Mary’s Lane is an old and narrow lane that is situated in the centre of Wexford Town. The lane runs parallel to South Main Street; stretching from Peter Street to Bride Street. In the past, it was also known as Bride Lane (named after the parish of St. Bridget).
Mary’s Lane is named after the old Norse-Irish parish of St. Mary’s. The entrance to the ruins of Saint Mary’s Church, which was built during the Middle Ages, can be found at the southern end of the lane, close to the entrance at Bride Street.
Pictured above: The southern end of the lane. In the background, you can see the locked gates of St. Mary’s Church and graveyard, which stand at the top of a flight of stone steps. Both ends of Mary’s Lane are occupied by residential properties.
Mary’s Lane is interesting because it is one of the few remaining examples of how ordinary working class Wexford people lived in the past – in small terraced houses that were situated in narrow ‘living lanes’.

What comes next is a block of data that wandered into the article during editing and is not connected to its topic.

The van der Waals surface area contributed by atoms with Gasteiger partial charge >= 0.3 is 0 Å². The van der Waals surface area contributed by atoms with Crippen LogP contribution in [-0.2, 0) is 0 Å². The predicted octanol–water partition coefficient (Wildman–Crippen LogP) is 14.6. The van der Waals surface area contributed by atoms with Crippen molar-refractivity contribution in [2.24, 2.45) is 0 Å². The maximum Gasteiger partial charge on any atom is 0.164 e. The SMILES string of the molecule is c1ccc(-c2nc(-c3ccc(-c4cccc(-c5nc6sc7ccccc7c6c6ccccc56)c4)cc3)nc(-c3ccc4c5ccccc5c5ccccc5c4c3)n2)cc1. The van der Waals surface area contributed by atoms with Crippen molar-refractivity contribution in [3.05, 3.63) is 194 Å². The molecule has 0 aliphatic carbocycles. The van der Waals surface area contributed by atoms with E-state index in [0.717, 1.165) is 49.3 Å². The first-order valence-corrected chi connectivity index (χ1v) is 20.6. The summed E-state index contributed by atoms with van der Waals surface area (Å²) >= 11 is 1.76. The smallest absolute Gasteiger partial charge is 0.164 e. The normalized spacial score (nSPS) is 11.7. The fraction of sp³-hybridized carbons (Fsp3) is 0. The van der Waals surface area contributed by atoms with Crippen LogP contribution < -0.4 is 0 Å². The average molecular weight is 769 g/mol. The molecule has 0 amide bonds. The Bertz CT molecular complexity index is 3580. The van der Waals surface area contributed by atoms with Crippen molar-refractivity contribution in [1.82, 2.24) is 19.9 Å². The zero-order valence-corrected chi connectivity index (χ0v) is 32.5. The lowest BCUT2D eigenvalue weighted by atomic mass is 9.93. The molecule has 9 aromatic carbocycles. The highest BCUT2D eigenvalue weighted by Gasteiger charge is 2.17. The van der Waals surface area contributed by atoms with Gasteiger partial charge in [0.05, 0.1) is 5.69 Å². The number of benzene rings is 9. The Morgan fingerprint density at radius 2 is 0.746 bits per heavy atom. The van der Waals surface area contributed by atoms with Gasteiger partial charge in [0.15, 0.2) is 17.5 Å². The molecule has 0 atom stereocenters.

The Peter Street entrance is flanked on both sides by old buildings that were originally used as malt houses. These buildings date back to beginning of the 1800s. Nowadays, they are mostly used as storage facilities and as retail units by a local business called Colman Doyle Homestores.
In the middle of Mary’s Lane, you will find another downward sloping lane that connects to South Main Street, opposite Oyster Lane. According to local historian Nicky Rossiter, this is called Man’s Lane. This can be seen in the photograph above.
A map showing its location: